How to build and manage strong client relationships
Thai massage has many benefits, but you need to know how to manage your clients to be a successful Thai massage practitioner. Client management is the core of providing and advertising your services to those needing them.
Before anything else, the best thing you can do for your client is stay healthy. By consistently practicing self-care, you will create a thriving business with higher client retention rates and better word-of-mouth referrals. Self-care reduces stress and burnout, enabling you to have a sustainable practice.
Time management is essential to Thai massage. Respecting your clients’ time will improve their experience, increasing your retention rate and bottom line. Here are some important considerations to help you become more efficient by structuring your time thoughtfully.
Accurately Estimate How Long Things Take
You need to know precisely how long it takes to perform a particular service or task. This knowledge will inform every aspect of your business, from your pricing to your ability to decide how many clients you can schedule without fear of disappointing them. You need to know how long each Thai massage treatment lasts to avoid disappointing your clients with a chaotic massage therapy appointment due to poor time management.
Plan For The Unexpected
Always add time to sessions to balance what clients think you need to work on with issues you discover during a Thai massage treatment. Once you know what your client hopes to achieve, you can plan the appointment based on what you anticipate finding based on their intake form with the amount of time your client has booked. Knowing what you can and can’t include in a session will allow you to make recommendations and help better inform your clients of what they can expect in that amount of time.
Never Arrive Late to An Appointment
You should never arrive at your clinic after your client. Being late to scheduled appointments makes clients feel like you are wasting their time, decreasing their confidence in your commitment to Thai massage therapy. There will be times when you need to push or reschedule an appointment, but it should be the exception to the rule. The more you respect your client’s time, the more likely they will want to return for another treatment and recommend you to their family and friends.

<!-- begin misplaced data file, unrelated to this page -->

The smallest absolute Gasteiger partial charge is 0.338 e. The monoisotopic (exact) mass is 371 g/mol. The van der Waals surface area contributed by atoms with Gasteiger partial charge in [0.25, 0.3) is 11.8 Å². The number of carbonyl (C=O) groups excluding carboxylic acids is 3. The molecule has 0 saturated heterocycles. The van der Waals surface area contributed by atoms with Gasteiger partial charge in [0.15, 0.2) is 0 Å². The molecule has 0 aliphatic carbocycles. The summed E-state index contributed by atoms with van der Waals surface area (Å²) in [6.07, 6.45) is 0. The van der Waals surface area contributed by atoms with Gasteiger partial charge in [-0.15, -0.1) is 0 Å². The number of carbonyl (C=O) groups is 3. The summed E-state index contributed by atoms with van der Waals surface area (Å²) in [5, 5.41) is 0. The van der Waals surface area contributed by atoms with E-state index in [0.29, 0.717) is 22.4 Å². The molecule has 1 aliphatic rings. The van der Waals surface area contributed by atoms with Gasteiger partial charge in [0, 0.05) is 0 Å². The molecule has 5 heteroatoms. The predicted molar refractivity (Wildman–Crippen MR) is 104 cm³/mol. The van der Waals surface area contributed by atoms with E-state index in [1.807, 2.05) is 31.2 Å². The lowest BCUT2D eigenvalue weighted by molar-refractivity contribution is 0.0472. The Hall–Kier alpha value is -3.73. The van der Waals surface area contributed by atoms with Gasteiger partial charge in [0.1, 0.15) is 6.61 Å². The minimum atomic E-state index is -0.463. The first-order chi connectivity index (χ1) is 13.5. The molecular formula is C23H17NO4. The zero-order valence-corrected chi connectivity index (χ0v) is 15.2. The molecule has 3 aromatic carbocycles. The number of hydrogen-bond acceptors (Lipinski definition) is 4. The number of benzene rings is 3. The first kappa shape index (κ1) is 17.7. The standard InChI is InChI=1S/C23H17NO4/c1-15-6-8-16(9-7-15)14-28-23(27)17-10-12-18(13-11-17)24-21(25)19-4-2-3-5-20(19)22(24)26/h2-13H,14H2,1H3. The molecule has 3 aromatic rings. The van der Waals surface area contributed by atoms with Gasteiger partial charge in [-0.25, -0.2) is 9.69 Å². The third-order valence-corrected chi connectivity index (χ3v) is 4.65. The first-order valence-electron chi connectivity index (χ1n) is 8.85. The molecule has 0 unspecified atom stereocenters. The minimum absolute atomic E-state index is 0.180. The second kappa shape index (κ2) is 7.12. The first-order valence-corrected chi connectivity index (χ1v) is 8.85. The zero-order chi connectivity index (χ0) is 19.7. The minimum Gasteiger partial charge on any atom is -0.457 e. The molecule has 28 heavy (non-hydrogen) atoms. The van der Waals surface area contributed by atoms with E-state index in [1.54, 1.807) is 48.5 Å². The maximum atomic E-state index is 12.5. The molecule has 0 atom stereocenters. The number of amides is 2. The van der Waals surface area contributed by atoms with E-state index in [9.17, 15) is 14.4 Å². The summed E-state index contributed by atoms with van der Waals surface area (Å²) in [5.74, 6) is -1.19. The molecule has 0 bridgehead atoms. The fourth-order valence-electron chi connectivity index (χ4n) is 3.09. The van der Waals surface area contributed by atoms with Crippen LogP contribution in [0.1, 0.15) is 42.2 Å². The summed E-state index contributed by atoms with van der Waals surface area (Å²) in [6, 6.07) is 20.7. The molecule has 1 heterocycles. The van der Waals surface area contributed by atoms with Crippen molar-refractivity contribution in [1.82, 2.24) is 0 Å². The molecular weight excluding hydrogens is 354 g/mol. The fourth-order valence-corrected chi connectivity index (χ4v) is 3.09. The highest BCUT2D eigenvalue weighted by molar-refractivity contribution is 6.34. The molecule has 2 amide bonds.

Balance Client and Administrative Time
While a full schedule can be profitable over the short term, other sustainable business models exist. Regardless of where you work, allow time to complete tasks unrelated to your clients. Cleaning and purchasing equipment, restocking supplies, calling vendors, and everyday tasks like maintaining client records and accounting are some areas needing your attention. Ignoring these areas of your business will eventually impact your clients and your profit line, so always maintain a healthy balance between you adminstrative duties and your appointments.
You can improve your reputation by keeping your clients happy, as they will want to return for more sessions. Always work hard to avoid client disappointment whenever possible. You will not please every customer, but you can manage their expectations by following a few simple rules.
Be Honest with Yourself and Your Clients
There are many benefits to Thai massage. It can improve flexibilyt, increase blood circulation, relieve muscle soreness, reduce stress, and improve breathing and posture. But always remember what Thai massage cannot do. Never exaggerate the benefits of Thai massage or promise your clients something that you can’t guarantee. Always be honest and thoroughly explain to a client what they can expect from a Thai massage.
If you know how to manage your time, you will know exactly what you can and can’t do with your schedule. If a client tries to squeeze in a last minute appointment and you don’t have enough time before and after the appointment for your additional tasks, refuse their request. It is better to refuse a single treatment than lose or disappoint a client. If you schedule full, you don’t need to apolgize. Be open with your client and offer them a time slot that fits your schedule.
The biggest frustrations arise when there are misunderstandings between you and your clients. Keep everything about your service upfront. Clients do not want to feel you tricked them into paying money they didn’t expect. And they don’t like being surprised by receiving something other than what the expected. Always be truthful and take the time to answer your client thoroughly if they have questions or concerns about your treatments.
While it is essential to be professional, it is equally essential to be authentic. Do not pretend to be something other than yourself. People who come to treatments often feel vulnerable and will respond when they know that you are also making yourself vulnerable by being true to yourself. Let you clients get to know the real you, and they will feel genuinely cared about and connected to you. This connection will make them want to return for more sessions.